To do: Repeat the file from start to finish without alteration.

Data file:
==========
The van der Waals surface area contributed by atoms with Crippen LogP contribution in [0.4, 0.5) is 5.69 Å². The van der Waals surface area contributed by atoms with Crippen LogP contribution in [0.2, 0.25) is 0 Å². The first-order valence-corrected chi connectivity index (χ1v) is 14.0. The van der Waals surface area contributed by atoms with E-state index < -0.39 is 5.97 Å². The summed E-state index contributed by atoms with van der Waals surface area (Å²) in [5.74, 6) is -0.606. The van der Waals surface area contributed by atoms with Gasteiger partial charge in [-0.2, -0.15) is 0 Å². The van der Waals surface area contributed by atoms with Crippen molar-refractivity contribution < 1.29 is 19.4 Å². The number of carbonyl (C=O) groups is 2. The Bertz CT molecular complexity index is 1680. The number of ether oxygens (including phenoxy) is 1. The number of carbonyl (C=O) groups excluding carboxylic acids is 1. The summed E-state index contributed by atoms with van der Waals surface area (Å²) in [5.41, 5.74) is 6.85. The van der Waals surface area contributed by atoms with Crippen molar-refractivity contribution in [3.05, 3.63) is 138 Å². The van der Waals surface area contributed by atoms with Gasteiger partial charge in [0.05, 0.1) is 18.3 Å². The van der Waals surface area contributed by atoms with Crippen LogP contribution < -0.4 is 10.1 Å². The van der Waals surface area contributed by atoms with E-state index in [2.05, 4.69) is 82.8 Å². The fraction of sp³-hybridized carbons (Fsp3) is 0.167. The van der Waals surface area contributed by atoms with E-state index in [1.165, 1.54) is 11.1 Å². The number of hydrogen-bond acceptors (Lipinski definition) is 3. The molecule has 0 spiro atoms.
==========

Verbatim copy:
The van der Waals surface area contributed by atoms with Crippen LogP contribution in [0.4, 0.5) is 5.69 Å². The van der Waals surface area contributed by atoms with Crippen LogP contribution in [0.2, 0.25) is 0 Å². The first-order valence-corrected chi connectivity index (χ1v) is 14.0. The van der Waals surface area contributed by atoms with E-state index < -0.39 is 5.97 Å². The summed E-state index contributed by atoms with van der Waals surface area (Å²) in [5.74, 6) is -0.606. The van der Waals surface area contributed by atoms with Gasteiger partial charge in [-0.2, -0.15) is 0 Å². The van der Waals surface area contributed by atoms with Crippen molar-refractivity contribution < 1.29 is 19.4 Å². The number of carbonyl (C=O) groups is 2. The Bertz CT molecular complexity index is 1680. The number of ether oxygens (including phenoxy) is 1. The number of carbonyl (C=O) groups excluding carboxylic acids is 1. The summed E-state index contributed by atoms with van der Waals surface area (Å²) in [5.41, 5.74) is 6.85. The van der Waals surface area contributed by atoms with Crippen molar-refractivity contribution in [3.05, 3.63) is 138 Å². The van der Waals surface area contributed by atoms with Gasteiger partial charge in [0.05, 0.1) is 18.3 Å². The van der Waals surface area contributed by atoms with Crippen LogP contribution < -0.4 is 10.1 Å². The van der Waals surface area contributed by atoms with E-state index in [2.05, 4.69) is 82.8 Å². The fraction of sp³-hybridized carbons (Fsp3) is 0.167. The van der Waals surface area contributed by atoms with E-state index in [1.165, 1.54) is 11.1 Å². The number of hydrogen-bond acceptors (Lipinski definition) is 3. The molecule has 0 spiro atoms.